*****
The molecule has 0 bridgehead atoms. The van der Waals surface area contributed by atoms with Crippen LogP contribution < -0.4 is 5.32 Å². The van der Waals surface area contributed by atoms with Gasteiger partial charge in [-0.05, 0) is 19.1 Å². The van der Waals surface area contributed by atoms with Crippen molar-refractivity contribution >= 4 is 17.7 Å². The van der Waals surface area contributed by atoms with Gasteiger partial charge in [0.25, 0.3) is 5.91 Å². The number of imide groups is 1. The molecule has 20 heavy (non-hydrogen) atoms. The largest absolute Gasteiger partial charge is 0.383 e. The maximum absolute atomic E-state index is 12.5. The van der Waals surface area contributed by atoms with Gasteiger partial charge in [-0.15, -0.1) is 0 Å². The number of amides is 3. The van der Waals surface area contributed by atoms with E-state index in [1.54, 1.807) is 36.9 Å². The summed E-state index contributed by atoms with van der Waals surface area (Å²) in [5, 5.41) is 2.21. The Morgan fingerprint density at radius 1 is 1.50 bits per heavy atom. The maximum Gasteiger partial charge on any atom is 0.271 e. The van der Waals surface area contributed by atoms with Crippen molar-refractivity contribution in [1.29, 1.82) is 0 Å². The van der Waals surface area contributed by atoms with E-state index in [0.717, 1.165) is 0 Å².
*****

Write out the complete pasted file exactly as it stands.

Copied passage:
The molecule has 0 bridgehead atoms. The van der Waals surface area contributed by atoms with Crippen LogP contribution < -0.4 is 5.32 Å². The van der Waals surface area contributed by atoms with Gasteiger partial charge in [-0.05, 0) is 19.1 Å². The van der Waals surface area contributed by atoms with Crippen molar-refractivity contribution >= 4 is 17.7 Å². The van der Waals surface area contributed by atoms with Gasteiger partial charge in [0.25, 0.3) is 5.91 Å². The number of imide groups is 1. The molecule has 20 heavy (non-hydrogen) atoms. The largest absolute Gasteiger partial charge is 0.383 e. The maximum absolute atomic E-state index is 12.5. The van der Waals surface area contributed by atoms with Gasteiger partial charge in [-0.15, -0.1) is 0 Å². The number of amides is 3. The van der Waals surface area contributed by atoms with E-state index in [1.54, 1.807) is 36.9 Å². The summed E-state index contributed by atoms with van der Waals surface area (Å²) in [5, 5.41) is 2.21. The Morgan fingerprint density at radius 1 is 1.50 bits per heavy atom. The maximum Gasteiger partial charge on any atom is 0.271 e. The van der Waals surface area contributed by atoms with Crippen molar-refractivity contribution in [1.29, 1.82) is 0 Å². The van der Waals surface area contributed by atoms with E-state index in [0.717, 1.165) is 0 Å².